North Korea fires fresh missiles as it warns U.S. over sanctions

The launch on Friday came hours after the North berated the Biden administration for imposing new sanctions over its continuing weapons tests.

SEOUL, South Korea — North Korea fired two short-range ballistic missiles on Friday in its third weapons launch this month, South Korean officials said, in apparent retaliation for new sanctions imposed by the Biden administration over its continued test launches.

South Korea’s Joint Chiefs of Staff said the missiles came from an inland area in the western province of North Pyongan.

Japan’s Prime Minister’s Office and Defense Ministry also detected the launch, while its coast guard urged ships to pay attention to falling objects.

Hours earlier, North Korea issued a statement berating the Biden administration for imposing new sanctions over its missile tests and warned of stronger and more explicit action if Washington maintains its “confrontational stance.”

The sanctions targeted five North Koreans for their role in obtaining equipment and technology for the North’s missile programs in its response to the North’s missile test this week. He also said he would seek new UN sanctions.

The earlier test launch of a hypersonic missile on Tuesday, the second in a week, was overseen by leader Kim Jong Un, who said it would greatly increase his country’s nuclear “war deterrence.”

North Korea has been stepping up tests of potentially new nuclear-capable missiles designed to overwhelm missile defenses in the region. Some experts say Kim is returning to a tried and tested technique of pressuring the world with missile launches and outrageous threats before offering negotiations aimed at extracting concessions.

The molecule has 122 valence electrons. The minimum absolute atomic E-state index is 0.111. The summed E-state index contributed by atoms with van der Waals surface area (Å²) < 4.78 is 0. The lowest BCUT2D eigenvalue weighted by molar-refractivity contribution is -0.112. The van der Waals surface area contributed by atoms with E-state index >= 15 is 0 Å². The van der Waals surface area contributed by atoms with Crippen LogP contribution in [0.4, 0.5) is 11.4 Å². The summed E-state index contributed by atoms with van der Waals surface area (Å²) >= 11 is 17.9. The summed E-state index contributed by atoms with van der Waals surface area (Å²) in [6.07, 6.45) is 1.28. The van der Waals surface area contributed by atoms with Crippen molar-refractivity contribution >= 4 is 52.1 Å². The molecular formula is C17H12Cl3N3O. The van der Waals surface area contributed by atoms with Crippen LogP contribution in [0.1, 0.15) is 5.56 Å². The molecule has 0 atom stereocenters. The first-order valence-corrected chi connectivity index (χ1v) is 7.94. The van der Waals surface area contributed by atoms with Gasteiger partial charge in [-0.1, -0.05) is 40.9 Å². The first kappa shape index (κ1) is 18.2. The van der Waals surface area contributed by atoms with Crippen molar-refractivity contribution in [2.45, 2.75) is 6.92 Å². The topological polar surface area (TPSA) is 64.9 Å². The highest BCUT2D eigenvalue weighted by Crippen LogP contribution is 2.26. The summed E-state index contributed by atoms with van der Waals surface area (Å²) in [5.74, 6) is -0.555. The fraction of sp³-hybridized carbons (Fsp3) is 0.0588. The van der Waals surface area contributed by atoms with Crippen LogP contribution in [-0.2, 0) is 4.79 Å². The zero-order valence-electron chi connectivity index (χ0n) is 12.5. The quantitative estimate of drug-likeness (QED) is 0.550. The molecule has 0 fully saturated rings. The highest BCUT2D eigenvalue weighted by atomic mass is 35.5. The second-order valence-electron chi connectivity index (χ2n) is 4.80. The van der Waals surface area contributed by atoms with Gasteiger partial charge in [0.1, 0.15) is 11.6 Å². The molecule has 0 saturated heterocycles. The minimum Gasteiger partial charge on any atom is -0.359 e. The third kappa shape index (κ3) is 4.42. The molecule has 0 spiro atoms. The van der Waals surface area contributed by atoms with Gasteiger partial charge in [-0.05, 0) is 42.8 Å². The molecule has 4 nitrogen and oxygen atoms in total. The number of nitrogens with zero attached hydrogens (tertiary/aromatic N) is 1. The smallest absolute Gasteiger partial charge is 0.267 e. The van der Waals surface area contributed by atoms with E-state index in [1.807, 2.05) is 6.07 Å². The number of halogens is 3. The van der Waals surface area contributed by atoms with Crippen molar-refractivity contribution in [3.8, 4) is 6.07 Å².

Following an unusually provocative run in nuclear and long-range missile tests in 2017 that demonstrated the North’s pursuit of an arsenal that could target the American homeland, Kim initiated diplomacy with former President Donald Trump in 2018 in an attempt to leverage his nuclear weapons for economic benefits.

But the negotiations derailed after Kim’s second summit with Trump in 2019, when the Americans rejected his demands for major sanctions relief in exchange for a partial surrender of the North’s nuclear capabilities.

His government has so far rejected the Biden administration’s open-ended offer to resume talks, saying Washington must abandon its “hostile policy” first — a term Pyongyang mainly uses to describe the sanctions and joint U.S.-South Korea military drills.

Leif-Eric Easley, a professor at Ewha University in Seoul, said North Korea appears to be signaling it will not be ignored and will respond to pressure with pressure.

“North Korea is trying to lay a trap for the Biden administration,” Easley said. “It has queued up missiles that it wants to test anyway and is responding to U.S. pressure with additional provocations in an effort to extort concessions.”

In a statement carried by North Korea’s official Korean Central News Agency, an unidentified Foreign Ministry spokesperson on Friday defended the launches as a righteous exercise of self-defense.

The spokesperson said the new sanctions underscore hostile U.S. intent aimed at “isolating and stifling” the North. The spokesperson accused Washington of maintaining a “gangster-like” stance, saying that the North’s development of the new missile is part of its efforts to modernize its military and does not target any specific country or threaten the security of its neighbors.

Hypersonic weapons, which fly at speeds in excess of Mach 5, or five times the speed of sound, could pose a crucial challenge to missile defense systems because of their speed and maneuverability.

Still, experts say North Korea would need years and more successful and longer-range tests before acquiring a credible hypersonic system.

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